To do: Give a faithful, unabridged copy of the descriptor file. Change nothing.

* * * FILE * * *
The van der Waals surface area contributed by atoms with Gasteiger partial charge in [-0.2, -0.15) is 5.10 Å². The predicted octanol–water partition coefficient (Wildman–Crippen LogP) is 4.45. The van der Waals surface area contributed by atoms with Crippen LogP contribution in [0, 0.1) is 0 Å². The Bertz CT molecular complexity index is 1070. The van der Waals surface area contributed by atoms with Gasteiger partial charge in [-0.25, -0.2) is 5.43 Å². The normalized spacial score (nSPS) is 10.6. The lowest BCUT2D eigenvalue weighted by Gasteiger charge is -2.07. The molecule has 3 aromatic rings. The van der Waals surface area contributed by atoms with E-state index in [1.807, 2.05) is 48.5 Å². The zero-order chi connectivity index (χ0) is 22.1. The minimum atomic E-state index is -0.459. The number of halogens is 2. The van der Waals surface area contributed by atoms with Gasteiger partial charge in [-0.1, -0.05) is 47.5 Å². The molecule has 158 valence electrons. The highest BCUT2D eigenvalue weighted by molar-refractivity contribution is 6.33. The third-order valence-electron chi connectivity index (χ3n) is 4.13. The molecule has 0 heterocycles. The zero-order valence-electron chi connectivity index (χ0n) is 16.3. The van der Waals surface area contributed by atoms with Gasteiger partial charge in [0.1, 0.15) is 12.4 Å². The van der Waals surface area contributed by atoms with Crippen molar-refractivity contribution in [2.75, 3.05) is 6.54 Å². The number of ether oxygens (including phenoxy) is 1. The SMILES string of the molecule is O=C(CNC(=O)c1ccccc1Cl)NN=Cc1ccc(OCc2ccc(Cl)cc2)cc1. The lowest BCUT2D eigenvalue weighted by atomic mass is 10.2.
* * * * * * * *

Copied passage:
The van der Waals surface area contributed by atoms with Gasteiger partial charge in [-0.2, -0.15) is 5.10 Å². The predicted octanol–water partition coefficient (Wildman–Crippen LogP) is 4.45. The van der Waals surface area contributed by atoms with Crippen LogP contribution in [0, 0.1) is 0 Å². The Bertz CT molecular complexity index is 1070. The van der Waals surface area contributed by atoms with Gasteiger partial charge in [-0.25, -0.2) is 5.43 Å². The normalized spacial score (nSPS) is 10.6. The lowest BCUT2D eigenvalue weighted by Gasteiger charge is -2.07. The molecule has 3 aromatic rings. The van der Waals surface area contributed by atoms with E-state index in [1.807, 2.05) is 48.5 Å². The zero-order chi connectivity index (χ0) is 22.1. The minimum atomic E-state index is -0.459. The number of halogens is 2. The van der Waals surface area contributed by atoms with Gasteiger partial charge in [-0.1, -0.05) is 47.5 Å². The molecule has 158 valence electrons. The highest BCUT2D eigenvalue weighted by molar-refractivity contribution is 6.33. The third-order valence-electron chi connectivity index (χ3n) is 4.13. The molecule has 0 heterocycles. The zero-order valence-electron chi connectivity index (χ0n) is 16.3. The van der Waals surface area contributed by atoms with Gasteiger partial charge in [0.1, 0.15) is 12.4 Å². The van der Waals surface area contributed by atoms with Crippen molar-refractivity contribution in [2.75, 3.05) is 6.54 Å². The number of ether oxygens (including phenoxy) is 1. The SMILES string of the molecule is O=C(CNC(=O)c1ccccc1Cl)NN=Cc1ccc(OCc2ccc(Cl)cc2)cc1. The lowest BCUT2D eigenvalue weighted by atomic mass is 10.2.